We are very much influenced by the building we are working with and the clients. We do not have a particular look that we do over and over. We have some things that we have learned and design principles that we follow but with each new project we think about the era of the building and who the original architect was. We have a two-pronged approach and we are really heavily influenced by the era of the building and so we are using materials and details that are appropriate to that era. Then for us things like furniture and decorative lighting feel much more ephemeral and are influenced by the client.

Alhambra Kitchen, photo provided by Jessica Helgerson

What design principles have you learned throughout your career?

We see a lot of really awkward space planning. We are working on a project right now where the drawings are really a source of merriment in the office because there are walls that are going to run into a window and so the wall jogs to the side to miss the window, there are closets sticking out into rooms. Unless there is a really compelling reason to do something angled or circular or an outside corner we try to make rooms into clean rectangles because they function so much better. Anything that deviates from that, we need to really think about why we are doing that. Occasionally, a site or architectural style will dictate that things are different but we try to clean things up and make sure that walls aren’t running into windows. 

Also, early on when we are doing space planning we will lay out the furniture as well—not that we're picking it at that point—it's just to understand how the rooms are going to function and to make sure things fit properly. The other principle is that we really listen to the house and what feels right for it.

Do you have tips for young prospective interior designers?

Our profession is very wide and amorphous and  it's not a licensed profession. It includes everything from picking window coverings and pillows to major architectural remodeling. Our work tends to focus on major architectural remodeling and things like that. It is important to understand the various niches and opportunities that the profession offers and then to move in a direction that supports whatever that person's interests are. An interior design degree is really essential and we mostly hire people who are coming from 5-year interior architecture programs. I usually like to hire people right out of school—not always—but that's a big bulk of our staff.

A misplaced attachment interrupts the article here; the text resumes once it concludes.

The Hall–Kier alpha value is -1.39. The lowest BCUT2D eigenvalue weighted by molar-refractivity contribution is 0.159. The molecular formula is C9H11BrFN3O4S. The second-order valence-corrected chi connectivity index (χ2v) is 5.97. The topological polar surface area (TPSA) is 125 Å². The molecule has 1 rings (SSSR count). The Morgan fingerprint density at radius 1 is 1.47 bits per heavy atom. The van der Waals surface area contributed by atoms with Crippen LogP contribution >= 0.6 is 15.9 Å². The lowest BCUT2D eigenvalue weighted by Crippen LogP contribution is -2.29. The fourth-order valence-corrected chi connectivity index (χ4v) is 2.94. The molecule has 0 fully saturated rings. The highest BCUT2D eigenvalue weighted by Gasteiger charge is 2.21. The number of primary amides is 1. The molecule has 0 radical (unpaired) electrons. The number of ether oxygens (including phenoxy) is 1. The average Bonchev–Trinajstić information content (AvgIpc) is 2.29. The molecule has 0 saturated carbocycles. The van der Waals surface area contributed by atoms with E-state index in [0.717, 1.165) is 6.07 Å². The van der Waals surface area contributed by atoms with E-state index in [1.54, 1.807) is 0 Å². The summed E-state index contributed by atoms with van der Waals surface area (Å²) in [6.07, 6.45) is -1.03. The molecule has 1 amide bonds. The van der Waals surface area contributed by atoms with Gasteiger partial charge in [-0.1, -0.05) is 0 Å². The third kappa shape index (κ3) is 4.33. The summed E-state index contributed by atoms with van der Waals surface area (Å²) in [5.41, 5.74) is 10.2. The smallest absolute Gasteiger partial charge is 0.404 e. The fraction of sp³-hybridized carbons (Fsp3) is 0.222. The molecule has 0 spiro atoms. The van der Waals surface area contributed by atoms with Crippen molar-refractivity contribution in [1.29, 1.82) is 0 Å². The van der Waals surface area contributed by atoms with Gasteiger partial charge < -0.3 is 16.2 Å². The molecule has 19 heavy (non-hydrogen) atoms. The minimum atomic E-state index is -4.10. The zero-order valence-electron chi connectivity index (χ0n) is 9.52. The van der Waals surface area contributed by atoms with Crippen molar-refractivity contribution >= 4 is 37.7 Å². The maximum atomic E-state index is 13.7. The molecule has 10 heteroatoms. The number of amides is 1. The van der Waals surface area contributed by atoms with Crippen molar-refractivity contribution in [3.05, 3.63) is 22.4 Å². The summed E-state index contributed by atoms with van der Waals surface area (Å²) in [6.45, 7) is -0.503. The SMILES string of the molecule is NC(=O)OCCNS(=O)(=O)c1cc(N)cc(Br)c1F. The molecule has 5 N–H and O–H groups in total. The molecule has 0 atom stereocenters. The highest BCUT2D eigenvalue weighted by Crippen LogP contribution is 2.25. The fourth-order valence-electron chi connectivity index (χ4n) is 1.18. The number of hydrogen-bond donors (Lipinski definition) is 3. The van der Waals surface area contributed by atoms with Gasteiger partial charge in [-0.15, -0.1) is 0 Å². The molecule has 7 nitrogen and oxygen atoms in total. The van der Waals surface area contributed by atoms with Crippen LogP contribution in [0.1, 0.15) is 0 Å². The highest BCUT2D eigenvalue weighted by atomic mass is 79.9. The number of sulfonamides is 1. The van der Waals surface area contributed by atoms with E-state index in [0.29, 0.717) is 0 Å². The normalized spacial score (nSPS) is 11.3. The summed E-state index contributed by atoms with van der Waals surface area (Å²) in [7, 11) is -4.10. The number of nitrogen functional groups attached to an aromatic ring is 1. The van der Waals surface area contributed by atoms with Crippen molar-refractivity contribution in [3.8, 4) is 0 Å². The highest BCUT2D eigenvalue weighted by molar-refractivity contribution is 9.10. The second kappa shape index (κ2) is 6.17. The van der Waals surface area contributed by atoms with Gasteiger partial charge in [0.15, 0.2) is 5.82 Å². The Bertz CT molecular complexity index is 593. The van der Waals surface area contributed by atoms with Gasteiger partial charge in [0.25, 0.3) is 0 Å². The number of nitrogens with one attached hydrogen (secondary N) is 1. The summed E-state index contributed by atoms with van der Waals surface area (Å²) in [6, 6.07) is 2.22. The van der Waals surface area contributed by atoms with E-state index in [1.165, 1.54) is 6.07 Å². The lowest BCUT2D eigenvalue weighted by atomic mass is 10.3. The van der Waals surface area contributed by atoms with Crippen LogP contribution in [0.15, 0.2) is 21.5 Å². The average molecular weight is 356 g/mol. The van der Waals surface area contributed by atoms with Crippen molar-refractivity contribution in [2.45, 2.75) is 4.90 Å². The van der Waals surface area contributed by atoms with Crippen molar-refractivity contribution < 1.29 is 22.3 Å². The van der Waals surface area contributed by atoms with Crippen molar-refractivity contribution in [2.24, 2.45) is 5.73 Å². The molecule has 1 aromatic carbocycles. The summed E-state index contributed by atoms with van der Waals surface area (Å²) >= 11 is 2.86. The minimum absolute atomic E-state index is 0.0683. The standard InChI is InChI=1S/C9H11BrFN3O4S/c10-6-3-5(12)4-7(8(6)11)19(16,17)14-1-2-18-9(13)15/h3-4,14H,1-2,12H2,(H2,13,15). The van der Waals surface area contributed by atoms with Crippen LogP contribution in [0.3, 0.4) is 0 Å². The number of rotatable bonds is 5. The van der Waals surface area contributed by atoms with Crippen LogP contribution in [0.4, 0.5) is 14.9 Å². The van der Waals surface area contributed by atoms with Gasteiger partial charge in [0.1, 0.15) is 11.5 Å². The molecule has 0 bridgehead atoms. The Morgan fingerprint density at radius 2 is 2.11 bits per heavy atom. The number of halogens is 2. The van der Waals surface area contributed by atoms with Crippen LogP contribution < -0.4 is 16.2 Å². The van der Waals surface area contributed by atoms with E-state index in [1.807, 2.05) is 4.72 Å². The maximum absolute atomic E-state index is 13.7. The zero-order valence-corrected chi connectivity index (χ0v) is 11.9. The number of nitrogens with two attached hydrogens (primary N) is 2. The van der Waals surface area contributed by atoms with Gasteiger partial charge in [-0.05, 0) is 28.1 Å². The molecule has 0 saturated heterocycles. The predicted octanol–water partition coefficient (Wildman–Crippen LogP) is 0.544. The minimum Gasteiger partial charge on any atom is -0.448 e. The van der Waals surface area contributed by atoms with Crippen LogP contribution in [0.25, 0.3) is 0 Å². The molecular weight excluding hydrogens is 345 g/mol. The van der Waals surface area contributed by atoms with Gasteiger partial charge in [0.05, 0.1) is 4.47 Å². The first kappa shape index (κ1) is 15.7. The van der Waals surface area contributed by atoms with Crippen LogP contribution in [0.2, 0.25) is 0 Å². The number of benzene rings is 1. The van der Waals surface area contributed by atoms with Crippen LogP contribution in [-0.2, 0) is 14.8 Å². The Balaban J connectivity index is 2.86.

Stumptown Cobble Hill, photo provided by Jessica Helgerson

Can you tell me about The One Percent Project? 

Our office is in downtown Portland in Old Town and it's the heart of social services in our city. Portland, like a lot of West Coast cities, is experiencing a really terrible homelessness crisis that is particularly concentrated where our office is. While we are doing very high-end residential work for some people’s third or fourth houses, people are setting up their tarps on the sidewalk outside of our office. I'm highly aware of the discrepancies and perhaps it's more in my face than others. Personally, I wound up dropping out of high school (I picked it back up again) and I have very deep mental illness in my family, with my mom. So, I feel like it's a lot of luck that has landed me on my side of the glass at our office as opposed to the sidewalk side and so I feel pretty compassionate and aware of this homeless crisis and also how much money is out there. So the idea is to build a coalition of individuals and businesses who are willing to give 1% of their profits or whatever feels comfortable to them. It is an aggregator fund that then distributes the money to a whole host of nonprofits in town, many of whom have been here for a long time. In particular, we have been doing a pro bono project for an organization called the Portland Homeless Family Solutions. They do amazing work and are going to be housing 27 families in their new building but they have a waiting list of 1,400 families. There is a huge waiting list and they cannot begin to meet the need. So the idea is that the community recognizes that these organizations are helping all of us and that we work together to support them. 

This interview has been edited for length and clarity.